Whole milk compared with reduced-fat milk and childhood overweight: a systematic review and meta-analysis.
Vanderhout SM., Aglipay M., Torabi N., Jüni P., da Costa BR., Birken CS., O'Connor DL., Thorpe KE., Maguire JL.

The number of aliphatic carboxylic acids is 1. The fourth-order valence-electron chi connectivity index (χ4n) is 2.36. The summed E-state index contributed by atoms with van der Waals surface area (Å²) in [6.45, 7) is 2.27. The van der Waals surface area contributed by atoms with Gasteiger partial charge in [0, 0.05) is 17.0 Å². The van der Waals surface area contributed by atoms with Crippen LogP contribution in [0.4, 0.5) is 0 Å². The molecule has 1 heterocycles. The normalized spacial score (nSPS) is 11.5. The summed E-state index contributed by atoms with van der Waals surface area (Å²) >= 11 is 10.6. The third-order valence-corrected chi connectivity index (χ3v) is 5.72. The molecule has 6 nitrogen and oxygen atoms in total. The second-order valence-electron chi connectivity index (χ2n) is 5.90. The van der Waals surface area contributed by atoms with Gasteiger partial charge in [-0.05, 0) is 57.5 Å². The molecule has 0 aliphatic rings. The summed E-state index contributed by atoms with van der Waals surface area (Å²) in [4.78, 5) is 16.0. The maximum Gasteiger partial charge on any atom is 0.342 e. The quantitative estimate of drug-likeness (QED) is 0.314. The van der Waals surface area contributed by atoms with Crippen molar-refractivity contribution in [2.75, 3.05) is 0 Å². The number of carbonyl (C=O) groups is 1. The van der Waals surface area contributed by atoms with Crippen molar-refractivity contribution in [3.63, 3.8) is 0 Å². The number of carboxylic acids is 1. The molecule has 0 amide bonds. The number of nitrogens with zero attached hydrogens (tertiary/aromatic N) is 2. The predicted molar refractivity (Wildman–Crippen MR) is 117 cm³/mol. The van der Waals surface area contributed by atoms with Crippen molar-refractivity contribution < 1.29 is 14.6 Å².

BACKGROUND: The majority of children in North America consume cow-milk daily. Children aged >2 y are recommended to consume reduced-fat (0.1-2%) cow-milk to lower the risk of obesity. OBJECTIVES: To evaluate the relation between cow-milk fat consumption and adiposity in children aged 1-18 y. METHODS: Embase (Excerpta Medica Database), CINAHL (Cumulative Index to Nursing and Allied Health Literature), MEDLINE, Scopus, and Cochrane Library databases from inception to August 2019 were used. The search included observational and interventional studies of healthy children aged 1-18 y that described the association between cow-milk fat consumption and adiposity. Two reviewers extracted data, using the Newcastle-Ottawa Scale to assess risk of bias. Meta-analysis was conducted using random effects to evaluate the relation between cow-milk fat and risk of overweight or obesity. Adiposity was assessed using BMI z-score (zBMI). RESULTS: Of 5862 reports identified by the search, 28 met the inclusion criteria: 20 were cross-sectional and 8 were prospective cohort. No clinical trials were identified. In 18 studies, higher cow-milk fat consumption was associated with lower child adiposity, and 10 studies did not identify an association. Meta-analysis included 14 of the 28 studies (n = 20,897) that measured the proportion of children who consumed whole milk compared with reduced-fat milk and direct measures of overweight or obesity. Among children who consumed whole (3.25% fat) compared with reduced-fat (0.1-2%) milk, the OR of overweight or obesity was 0.61 (95% CI: 0.52, 0.72; P